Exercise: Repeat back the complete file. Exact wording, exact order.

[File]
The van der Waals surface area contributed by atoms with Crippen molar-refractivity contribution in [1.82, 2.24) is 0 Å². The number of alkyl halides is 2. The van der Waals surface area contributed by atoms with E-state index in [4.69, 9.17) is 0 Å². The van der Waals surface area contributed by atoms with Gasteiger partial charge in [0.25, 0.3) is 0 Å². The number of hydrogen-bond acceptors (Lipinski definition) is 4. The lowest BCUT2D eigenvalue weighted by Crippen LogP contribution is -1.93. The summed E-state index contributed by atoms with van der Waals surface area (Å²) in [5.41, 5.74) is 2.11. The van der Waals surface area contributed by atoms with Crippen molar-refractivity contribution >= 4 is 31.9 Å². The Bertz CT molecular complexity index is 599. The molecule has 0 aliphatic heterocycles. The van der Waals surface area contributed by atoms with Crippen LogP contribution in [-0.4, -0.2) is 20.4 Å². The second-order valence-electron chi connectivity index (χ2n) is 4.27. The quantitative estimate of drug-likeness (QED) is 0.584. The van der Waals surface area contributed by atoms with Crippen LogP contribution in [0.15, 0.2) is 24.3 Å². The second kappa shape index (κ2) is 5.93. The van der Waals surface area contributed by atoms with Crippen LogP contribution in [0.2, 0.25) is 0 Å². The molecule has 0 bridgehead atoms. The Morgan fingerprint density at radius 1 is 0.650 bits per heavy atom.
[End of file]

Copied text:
The van der Waals surface area contributed by atoms with Crippen molar-refractivity contribution in [1.82, 2.24) is 0 Å². The number of alkyl halides is 2. The van der Waals surface area contributed by atoms with E-state index in [4.69, 9.17) is 0 Å². The van der Waals surface area contributed by atoms with Gasteiger partial charge in [0.25, 0.3) is 0 Å². The number of hydrogen-bond acceptors (Lipinski definition) is 4. The lowest BCUT2D eigenvalue weighted by Crippen LogP contribution is -1.93. The summed E-state index contributed by atoms with van der Waals surface area (Å²) in [5.41, 5.74) is 2.11. The van der Waals surface area contributed by atoms with Crippen molar-refractivity contribution >= 4 is 31.9 Å². The Bertz CT molecular complexity index is 599. The molecule has 0 aliphatic heterocycles. The van der Waals surface area contributed by atoms with Crippen LogP contribution in [-0.4, -0.2) is 20.4 Å². The second-order valence-electron chi connectivity index (χ2n) is 4.27. The quantitative estimate of drug-likeness (QED) is 0.584. The van der Waals surface area contributed by atoms with Crippen LogP contribution in [0.15, 0.2) is 24.3 Å². The second kappa shape index (κ2) is 5.93. The van der Waals surface area contributed by atoms with Crippen LogP contribution in [0.2, 0.25) is 0 Å². The molecule has 0 bridgehead atoms. The Morgan fingerprint density at radius 1 is 0.650 bits per heavy atom.